The fourth annual Ice Cream for America party ran out of cookies 'n' cream early. It seems certain senators and representatives had more than their fair share.
"Ooh, I knew it," fumed Sharon Bowden, 20, an intern for Rep. Charles B. Rangel (D-N.Y.). "They always think of themselves before others."
Just about everyone else enjoyed the frozen fete, sponsored by the International Association of Ice Cream Manufacturers yesterday afternoon in the courtyard of the Russell Senate Office Building. The honorable members of the Senate Child Care Center dribbled sugary goo, the seven-piece Federal Jazz Commission played swing, the top bananas of the ice cream industry had their pictures snapped with members of Congress, and thousands of staffers and guests milled about enjoying the ice cream, the sun and the break from work.
Sen. Paula Hawkins (R-Fla.), looking cheerful despite her back brace, came for the "great weather, ice cream and being an American. They go together." She left after a few minutes. Without ice cream.
For Sen. Strom Thurmond (R-S.C.), it was a pleasant reminder of childhood. "I grew up on a farm," he said. "We had cows. We milked them and we made ice cream . . . I've been eating it ever since."
Sen. Mark Andrews (R-N.D.) struck an egalitarian tone vis-a -vis flavor choice. "It doesn't make a difference, as long as it's ice cream," he said, praline cone in hand. When a scooper offered him a chocolate cup he smilingly accepted that, too.
Though less formal and perhaps more fun than most congressional parties, this one had its political side, too. "I work very hard with the Milk Industry Foundation on the dairy issue," said Rep. Jim Olin (D-Va.), "so I have a lot of friends now who've been very helpful to me. And I like ice cream, so I wouldn't think of missing it."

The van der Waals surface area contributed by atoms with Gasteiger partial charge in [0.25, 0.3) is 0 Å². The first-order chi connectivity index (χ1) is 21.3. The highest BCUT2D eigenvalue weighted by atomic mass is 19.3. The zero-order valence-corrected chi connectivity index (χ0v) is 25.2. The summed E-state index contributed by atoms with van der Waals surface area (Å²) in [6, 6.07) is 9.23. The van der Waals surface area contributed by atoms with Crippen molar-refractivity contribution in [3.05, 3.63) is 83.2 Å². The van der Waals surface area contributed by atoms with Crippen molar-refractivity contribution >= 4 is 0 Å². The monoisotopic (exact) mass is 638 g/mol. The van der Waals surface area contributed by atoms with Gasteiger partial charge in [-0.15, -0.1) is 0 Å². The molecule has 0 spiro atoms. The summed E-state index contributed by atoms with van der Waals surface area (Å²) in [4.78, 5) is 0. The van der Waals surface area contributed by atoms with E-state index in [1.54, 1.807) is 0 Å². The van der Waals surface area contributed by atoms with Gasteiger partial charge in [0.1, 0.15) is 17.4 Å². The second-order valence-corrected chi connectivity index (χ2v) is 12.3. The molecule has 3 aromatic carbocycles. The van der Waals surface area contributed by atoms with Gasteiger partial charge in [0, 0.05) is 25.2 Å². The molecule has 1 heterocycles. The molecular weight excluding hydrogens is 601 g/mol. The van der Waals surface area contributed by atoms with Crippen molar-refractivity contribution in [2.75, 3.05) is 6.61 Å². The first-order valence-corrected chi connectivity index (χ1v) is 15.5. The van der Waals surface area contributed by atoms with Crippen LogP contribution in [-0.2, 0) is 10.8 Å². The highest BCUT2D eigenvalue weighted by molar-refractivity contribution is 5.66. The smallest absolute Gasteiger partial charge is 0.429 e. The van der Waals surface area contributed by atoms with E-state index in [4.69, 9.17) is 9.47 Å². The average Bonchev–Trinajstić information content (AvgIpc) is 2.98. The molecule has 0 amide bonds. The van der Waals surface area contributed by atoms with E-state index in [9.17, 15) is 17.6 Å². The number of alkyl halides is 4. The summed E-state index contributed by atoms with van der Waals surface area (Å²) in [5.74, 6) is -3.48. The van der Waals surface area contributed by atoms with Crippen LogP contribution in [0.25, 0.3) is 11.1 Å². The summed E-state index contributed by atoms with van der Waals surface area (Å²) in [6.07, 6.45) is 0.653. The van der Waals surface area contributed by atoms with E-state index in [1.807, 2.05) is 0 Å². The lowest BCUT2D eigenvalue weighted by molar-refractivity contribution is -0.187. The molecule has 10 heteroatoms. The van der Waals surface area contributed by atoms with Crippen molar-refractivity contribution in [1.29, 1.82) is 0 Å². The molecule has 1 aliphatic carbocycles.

Executives of 250 manufacturers of ice cream and related products from across the country were happy to reciprocate. "Our industry uses 10 percent of the country's milk supply," said Ron Marley, president of Baskin-Robbins Ice Cream and cochairman of yesterday's heavenly-hash hoopla. "We tell them we're working hard to get rid of the farm surplus, and we'd like to get rid of a lot more of it -- ship it overseas, whatever."
A scooper in the VIP tent, answering the common, innocent and politely put question "What's that?," said, "It's Mocha Almond Fudge And If You Go To Any Of The Blue And White Stations You Can Get Served This Area Is For Members Of Congress Only." Her concern about not-so-important-persons crowding the area was understandable: After the House recessed, about two dozen legislators posed for pictures there with scoops, cones and businessmen.
With eyes focused on the Very Important People and their Very Important Pistachio, hardly anyone gave the Evolution of the Ice Cream Dipper display, only a few feet away, the attention it deserved. The work of letter carrier Wayne Smith of Frederick, Md., it featured a few of his hundred or so big and little dippers. They represented the Pioneer Era, 1876-1900 (when ice cream scoops looked like Viking relics), the Innovative Era, 1900-1910 (loaded with springs, cranks and levers), the Novelty Era, 1920-1930 (rectangles, hearts, triangles, curves) and the Depression Era (depressing).
But no one ignored New York models Jessica Molloy and Claire Cornish. They turned heads with their headdresses -- one wore a plastic banana boat, and the other wore a chocolate-coated ice cream bar.